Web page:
HST Data Rights and Duplications

This page describes the exclusive access periods that are associated with various types of HST proposals, as well as the policies regarding duplication of existing data.

Data Rights

Depending on the category, observers may have exclusive access to their science data during an exclusive access period. For Small and Medium GO Proposals, this period is normally 6 months following the date on which the data are archived. At the end of the exclusive access period, the data become available for analysis by any interested scientist through the HST Archive.  

Submitters of Small and Medium GO Proposals who wish to request a shorter exclusive access period of 3 months, or who are willing to waive their exclusive access rights altogether, should specify this in the ‘Special Requirements’ section of the proposal. 

Data taken under the Treasury and Large Program categories will by default have no exclusive access period. Any request for non-zero exclusive access periods for programs in these categories must be justified in the ‘Special Requirements’ section of the proposal and will be subject to review by the TAC.

Policies and Procedures Regarding Duplications

Special policies apply to cases in which a proposed HST observation would duplicate another observation either already obtained or scheduled to be obtained.

Duplication Policies

An observation is a duplication of another observation if it is on the same astronomical target or field, with the same instrument, with a similar instrument mode, similar sensitivity, similar spectral resolution and similar spectral range. It is the responsibility of the proposers to check the proposed observations against the catalog of previously executed or accepted programs.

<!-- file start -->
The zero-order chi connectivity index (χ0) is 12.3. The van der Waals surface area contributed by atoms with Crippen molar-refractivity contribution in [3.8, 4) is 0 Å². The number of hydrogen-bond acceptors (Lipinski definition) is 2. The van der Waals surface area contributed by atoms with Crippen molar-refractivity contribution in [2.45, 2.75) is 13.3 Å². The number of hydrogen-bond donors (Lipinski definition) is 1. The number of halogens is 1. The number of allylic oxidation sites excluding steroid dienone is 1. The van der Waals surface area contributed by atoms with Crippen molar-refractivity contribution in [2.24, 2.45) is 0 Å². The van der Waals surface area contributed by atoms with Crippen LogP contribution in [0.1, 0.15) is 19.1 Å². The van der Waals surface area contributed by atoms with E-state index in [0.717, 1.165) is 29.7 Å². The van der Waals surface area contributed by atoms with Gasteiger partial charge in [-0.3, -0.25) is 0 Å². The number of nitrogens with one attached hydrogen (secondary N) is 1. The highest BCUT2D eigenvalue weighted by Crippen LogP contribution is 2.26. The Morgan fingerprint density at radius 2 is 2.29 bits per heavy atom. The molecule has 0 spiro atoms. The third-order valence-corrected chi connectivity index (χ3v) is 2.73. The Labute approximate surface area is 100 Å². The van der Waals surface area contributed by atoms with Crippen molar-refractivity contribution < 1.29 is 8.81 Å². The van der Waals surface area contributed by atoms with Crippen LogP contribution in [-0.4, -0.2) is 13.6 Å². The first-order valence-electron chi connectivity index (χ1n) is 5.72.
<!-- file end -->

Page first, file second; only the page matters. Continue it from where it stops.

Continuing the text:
If any duplications exist, they must be identified in the ‘Observation Summary’ section of the proposal, and justified strongly in the ‘Justify Duplications' section of the proposal as meeting significantly different and compelling scientific objectives. 

Any unjustified duplications of previously executed or accepted observations that come to the attention of the peer reviewers and/or STScI could lead to rejection during or after the Phase I deliberations. Without an explicit Review Panel or TAC recommendation to retain duplicating exposures, they can be disallowed in Phase II. Specifically,

(1) Regular GO programs will have their orbit allocations reduced if genuine duplications are found.
(2) SNAP programs are allowed to substitute similar targets if duplications are found, provided the new targets match the original target selection criteria.
(3) Parallels are not considered in terms of duplications, so a prime observation will not be disallowed even if an accompanying parallel observation duplicates an existing observation

ACS and WFC3 Duplications of WFPC2, NICMOS or STIS imaging

ACS and WFC3 have imaging capabilities superior to WFPC2, NICMOS and STIS for many purposes (see the Scientific Instrument Comparisons section of the HST Primer). Nonetheless, proposers should note any duplications of previously approved or executed WFPC2, NICMOS, or STIS imaging exposures that lie in their fields, and justify why the new observations are required to achieve the scientific goals of the project. Proposers for WFC3 observations should note and justify any duplications of previous ACS observations.

How to Check for Duplications

To check for duplications among the observations that you wish to propose, please use the tools and links on the HST Proposal Support webpage at MAST. The following two options are available:

Please make sure that you are either searching in the HST duplication table (automatic if you use the Duplication Checking Web Form) or the PAEC. Other archive tables, such as the science table or the ASCII format Archived Exposures Catalog (AEC) do not include exposures that have been approved but have not yet executed, and are therefore not suitable for a complete duplication check.


Next: HST Proposal Selection Procedures